This tropical evergreen tree is native to Southeast Asia. Native peoples in countries like Borneo and Thailand have been using it for centuries to achieve a vast array of benefits. 

Kratom is chock-full of powerful plant-based alkaloids. These are naturally occurring compounds that work on the body’s central nervous system to achieve either stimulant or depressive effects. 

Kratom’s main alkaloids are mitragynine and 7-hydroxymitragynine.

Kratom is becoming a popular drug in the United States due to its benefits, but it’s also received some controversial attention since it can cause adverse side effects and symptoms of physical dependence.

Instances of fatal overdoses have been reported, but they are very rare and almost always involve other substances.

What is Kratom Used For?

The effects of kratom depend on the amount ingested. 

A lower dose promotes mind-based effects like better focus and enhanced mood. Higher doses lead to more analgesic and sedative-like effects—good for pain and anxiety. 

The spectrum of effects kratom provides is useful in the treatment of numerous ailments, but it can also serve just as a nootropic.

In terms of medication, kratom is popular with those experiencing chronic pain. Kratom also has anxiolytic qualities: many kratom users have abandoned their antidepressant prescriptions for kratom. 

Anecdotal evidence is not strong, but we put a lot of trust in the myriad life-changing stories that can easily be found amongst the kratom community. 

What’s the Dose of Kratom?

The general dosage recommendations for kratom are as follows:

  • Low dose (1-5g) — best used to promote the stimulant effects of the kratom plant. 
  • Medium dose (5-10g) — analgesic and anxiolytic properties start to become more evident.
  • High dose (10-15g) — heavy sedative, analgesic, and anxiolytic qualities are to be found at this high dose. Do not consume this amount of kratom if you’re unsure as to how your body will handle it. 

These dosage recommendations are averages and should not be treated as so.

As with most drugs, kratom affects people differently depending on a variety of factors like age, method of consumption, and body mass. 

Be sure to exercise caution and responsibility when selecting your kratom dose. 

What Are the Side Effects of Kratom?

Kratom’s side effects may include the following:

  • Nausea and vomiting
  • Lethargy
  • Dizziness
  • Constipation
  • Brain fog
  • Anxiety

Due to kratom’s unregulated status, more studies are needed in order to better understand kratom’s adverse effects and how it interacts with other compounds. 

What Are the Different Types of Kratom?

Kratom strains are named after the color of the leaf vein. These strains arise mainly from differences in the harvesting and processing of the kratom leaf. 

It is speculated that these differences lead to contrasting alkaloid profiles within the kratom plant, accounting for the differences within each strain. 

All strains share the same general effects. However, each strain emphasizes different properties of the plant. 

A) White Vein Kratom

White vein kratom is the ideal strain for those looking to enhance their mental focus or improve their mood. 

Many white vein users report a boost in mental energy and creativity—making it popular for those with creative jobs. 

B) Red Vein Kratom

Red vein kratom users typically enjoy this strain due to the pain relief it can provide and its calming, anxiolytic effects. 

Typically, kratom needs to be ingested in medium to high doses to trigger these effects.  This makes this strain the ideal choice for those who don’t want to consume too much kratom but still want to mimic the effects of a higher dose.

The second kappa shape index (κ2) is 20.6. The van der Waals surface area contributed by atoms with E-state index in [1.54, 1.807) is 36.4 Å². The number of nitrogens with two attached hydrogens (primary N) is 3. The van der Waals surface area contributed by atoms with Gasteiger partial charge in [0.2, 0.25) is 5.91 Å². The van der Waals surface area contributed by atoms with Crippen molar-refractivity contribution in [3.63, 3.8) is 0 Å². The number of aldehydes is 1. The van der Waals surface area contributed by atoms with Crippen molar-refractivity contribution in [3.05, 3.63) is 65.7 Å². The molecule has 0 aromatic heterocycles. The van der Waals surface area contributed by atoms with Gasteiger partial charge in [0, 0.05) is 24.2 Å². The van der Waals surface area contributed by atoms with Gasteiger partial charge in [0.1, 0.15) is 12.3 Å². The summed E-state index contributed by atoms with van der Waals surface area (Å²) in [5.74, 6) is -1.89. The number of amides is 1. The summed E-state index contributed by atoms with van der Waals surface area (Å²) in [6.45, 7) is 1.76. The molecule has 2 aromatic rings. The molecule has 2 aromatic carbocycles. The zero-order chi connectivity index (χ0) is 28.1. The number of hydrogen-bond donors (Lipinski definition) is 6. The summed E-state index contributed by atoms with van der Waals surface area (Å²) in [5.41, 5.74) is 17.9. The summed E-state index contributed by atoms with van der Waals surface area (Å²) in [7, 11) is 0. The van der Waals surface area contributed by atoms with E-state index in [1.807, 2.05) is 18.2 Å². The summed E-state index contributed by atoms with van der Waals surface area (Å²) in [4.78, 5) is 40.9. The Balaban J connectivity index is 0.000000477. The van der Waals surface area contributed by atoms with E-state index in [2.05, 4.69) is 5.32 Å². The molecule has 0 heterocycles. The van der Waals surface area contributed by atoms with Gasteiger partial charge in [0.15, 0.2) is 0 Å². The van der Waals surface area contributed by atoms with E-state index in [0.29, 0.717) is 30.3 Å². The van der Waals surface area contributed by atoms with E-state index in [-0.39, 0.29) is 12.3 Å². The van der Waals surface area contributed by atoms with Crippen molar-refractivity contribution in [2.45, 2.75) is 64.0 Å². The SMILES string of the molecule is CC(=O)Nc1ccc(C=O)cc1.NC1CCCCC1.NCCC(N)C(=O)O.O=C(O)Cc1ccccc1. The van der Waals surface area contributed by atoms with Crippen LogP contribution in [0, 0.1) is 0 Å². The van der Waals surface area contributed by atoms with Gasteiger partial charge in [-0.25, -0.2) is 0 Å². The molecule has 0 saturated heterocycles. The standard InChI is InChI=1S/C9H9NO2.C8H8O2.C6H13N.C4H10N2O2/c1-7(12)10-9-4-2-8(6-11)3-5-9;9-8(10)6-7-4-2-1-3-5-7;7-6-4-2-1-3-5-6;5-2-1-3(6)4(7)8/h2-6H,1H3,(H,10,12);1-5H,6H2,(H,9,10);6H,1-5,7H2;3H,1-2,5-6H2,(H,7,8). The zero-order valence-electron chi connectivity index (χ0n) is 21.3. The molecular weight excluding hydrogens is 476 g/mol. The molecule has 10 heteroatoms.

C) Green Vein Kratom

Green-veined kratom strains are usually thought of as the ‘midpoint’ between white and red. 

They have a more general and all-around profile which makes them ideal for those who want to experience the whole suite of kratom’s benefits without becoming overwhelmed by any one aspect. 

D) Yellow Vein Kratom

White, red, and green are the main kratom types. This is because yellow vein kratom is essentially a house blend of various red and white vein kratom. Every vendor’s yellow vein kratom options are different. 

Key Takeaways: Is it Safe to Mix Kratom & Bupropion (Wellbutrin)?

Bupropion is thought of as one of the safest pharmacological antidepressants out there. It carries a much lower risk than first or second-generation antidepressants such as tricyclics or SNRI medications. 

Kratom is also regarded as a safe compound when used appropriately.

To mix these compounds on rare occasions is most likely unlikely to place you in any imminent danger. However, as we’ve seen, these compounds mutually inhibit the efficient metabolization of each other within the body. 

This means that if done on a consistent basis, mixing kratom and bupropion could lead to a higher incidence of side effects — particularly seizures — as well as toxicity. 

You should consult your physician before attempting to combine kratom and bupropion. 

References

  1. Fava, M., Rush, A. J., Thase, M. E., Clayton, A., Stahl, S. M., Pradko, J. F., & Johnston, J. A. (2005). 15 years of clinical experience with bupropion HCl: from bupropion to bupropion SR to bupropion XL. Primary care companion to the Journal of clinical psychiatry, 7(3), 106.
  2. Costa, R., Oliveira, N. G., & Dinis-Oliveira, R. J. (2019). Pharmacokinetic and pharmacodynamic of bupropion: integrative overview of relevant clinical and forensic aspects. Drug metabolism reviews, 51(3), 293-313.
  3. Hanapi, N. A., Ismail, S., & Mansor, S. M. (2013). Inhibitory effect of mitragynine on human cytochrome P450 enzyme activities. Pharmacognosy Research, 5(4), 241.
  4. Menkes, D. B., & Herxheimer, A. (2014). Interaction between antidepressants and alcohol: signal amplification by multiple case reports. International Journal of Risk & Safety in Medicine, 26(3), 163-170.
  5. Davidson, J. (1989). Seizures and bupropion: a review. The Journal of clinical psychiatry, 50(7), 256-261.
  6. Berigan, T. R. (2002). The many uses of bupropion and bupropion sustained-release (SR) in adults. Primary care companion to the Journal of clinical psychiatry, 4(1), 30.
  7. Huecker, M. R., Smiley, A., & Saadabadi, A. (2021). Bupropion. StatPearls [Internet].